# On-chip transverse-mode entangled photon pair source

## Abstract

Integrated entangled photon pair source is an essential resource for both fundamental investigations and practical applications of quantum information science. Currently there have been several types of entanglement, among which the transverse-mode entanglement is becoming attractive because of its unique advantages. Here, we report an on-chip transverse-mode entangled photon pair source via the spontaneous four-wave mixing processes in a multimode silicon waveguide. Transverse-mode photon pairs are verified over multiple frequency channels within a bandwidth of ~2 THz, and a maximally entangled Bell state is also produced with a net fidelity of 0.96 ± 0.01. Our entangled photon pair source is the key element for quantum photonics based on transverse-mode, and also has the possibility to extend to higher-dimensional Hilbert space. Furthermore, the transverse-mode entanglement can be converted coherently to path and polarization entanglement, which paves the way to realizing highly complex quantum photonic circuits with multiple degrees of freedom.

## Introduction

Quantum photon pair sources are not only critical to advancing our fundamental understanding of quantum mechanics, but also play a key role in many applications for quantum technologies.1 Compared with free-space ones, integrated photon pair sources have attracted much attention owing to their compactness, scalability, and stability.2 For example, path or polarization entangled photon pairs were demonstrated by using the nonlinear processes in a single-mode waveguide or in a micro-ring cavity.3,4,5,6,7 Aside from these degrees of freedom, transverse-mode in a multimode optical waveguide becomes more and more attractive, and shows advantages in modulation of wavelength, dispersion and polarization compared to single-mode ones.8,9,10,11 It is useful for parallel encoding and enables information processing in a more compact way for next-generation optical communications.12,13,14 On the other hand, via the nonlinear optical medium, photons in different orthogonal transverse-modes can interact with each other, which is useful for wavelength conversion and opens the door to many more nonlinear phenomena.15,16,17,18,19

Recently, transverse-mode has been applied for quantum photonics, for example, implementing quantum interference in one multimode waveguide and on-chip entanglement conversion between path, transverse-mode and polarization.20,21,22 Also several works have demonstrated the photon pair generation with multiple modes in few mode fiber,23 as well as in periodically poled KTiOPO4 multimode waveguide.24 These transverse-mode photon pairs in one multimode waveguide can be extended to higher-dimensional entangled states,25 and therefore benefit highly-efficient quantum logic gates and noise-resilient communications.26,27 Besides, transverse-mode entanglement can be converted coherently to path and polarization entanglement,21 which showed the possibility to control multiple degrees of freedom of photons simultaneously and to realize chip-scale hyper-entangled states.28 So far, on-chip transverse-mode entangled photon pair source has not yet been demonstrated.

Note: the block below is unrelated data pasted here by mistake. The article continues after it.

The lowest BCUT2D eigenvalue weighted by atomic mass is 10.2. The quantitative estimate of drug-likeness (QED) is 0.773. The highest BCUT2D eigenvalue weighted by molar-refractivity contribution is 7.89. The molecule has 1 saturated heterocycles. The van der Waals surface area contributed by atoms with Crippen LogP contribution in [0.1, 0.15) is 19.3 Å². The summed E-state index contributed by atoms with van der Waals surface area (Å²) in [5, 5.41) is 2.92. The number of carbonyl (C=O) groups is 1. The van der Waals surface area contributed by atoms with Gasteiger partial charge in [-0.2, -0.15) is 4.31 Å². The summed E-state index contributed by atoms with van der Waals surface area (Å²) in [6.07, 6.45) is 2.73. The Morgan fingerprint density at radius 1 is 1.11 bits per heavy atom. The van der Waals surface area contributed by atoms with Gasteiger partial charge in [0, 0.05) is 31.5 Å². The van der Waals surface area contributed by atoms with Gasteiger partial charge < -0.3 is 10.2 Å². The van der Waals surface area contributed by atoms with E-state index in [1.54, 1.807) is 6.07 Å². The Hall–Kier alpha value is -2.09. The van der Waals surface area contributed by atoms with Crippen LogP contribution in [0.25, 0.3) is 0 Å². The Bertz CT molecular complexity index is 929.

Here, we study the spontaneous four-wave mixing (SFWM) processes in a multimode silicon nanophotonic waveguide thoroughly, and realize for the first time an on-chip transverse-mode entangled photon pair source. Transverse-mode entangled photon pairs are generated and experimentally verified with a bandwidth of ~2 THz. By adjusting the energy ratio and phase difference between different transverse-mode terms of the pump light, a maximally transverse-mode entangled Bell state is produced with a net fidelity of 0.96 ± 0.01. Our protocol can definitely be generalized to cases of higher-dimensional entangled photon pair sources with more transverse-modes, thus showing potential for realizing complex quantum states with high dimensionality and multiple degrees of freedom.

## Results

### Entangled photon pair source chip

As shown in Fig. 1a, the device includes three parts: part I, the mode modulator; part II, the multimode waveguide; and part III, the output analyzer. The mode modulator is used to modulate the pump power ratio for different transverse-modes, and the output state analyzer is used to export the state for measurement. The multimode waveguide is 3 mm long, with a cross-section of ~760 × 220 nm2, so that it can support two transverse-electric (TE) modes, i.e., TE0 and TE1. The pump light is coupled to the device through a grating coupler and then divided into two parts through a directional coupler, with one part being converted to the transverse-mode TE0 and the other to the transverse-mode TE1 through a mode multiplexer.12 After nonlinear interactions in the multimode waveguide, a mode demultiplexer is used to separate the generated photons into different paths, which are then coupled out using two identical grating couplers for further measurement.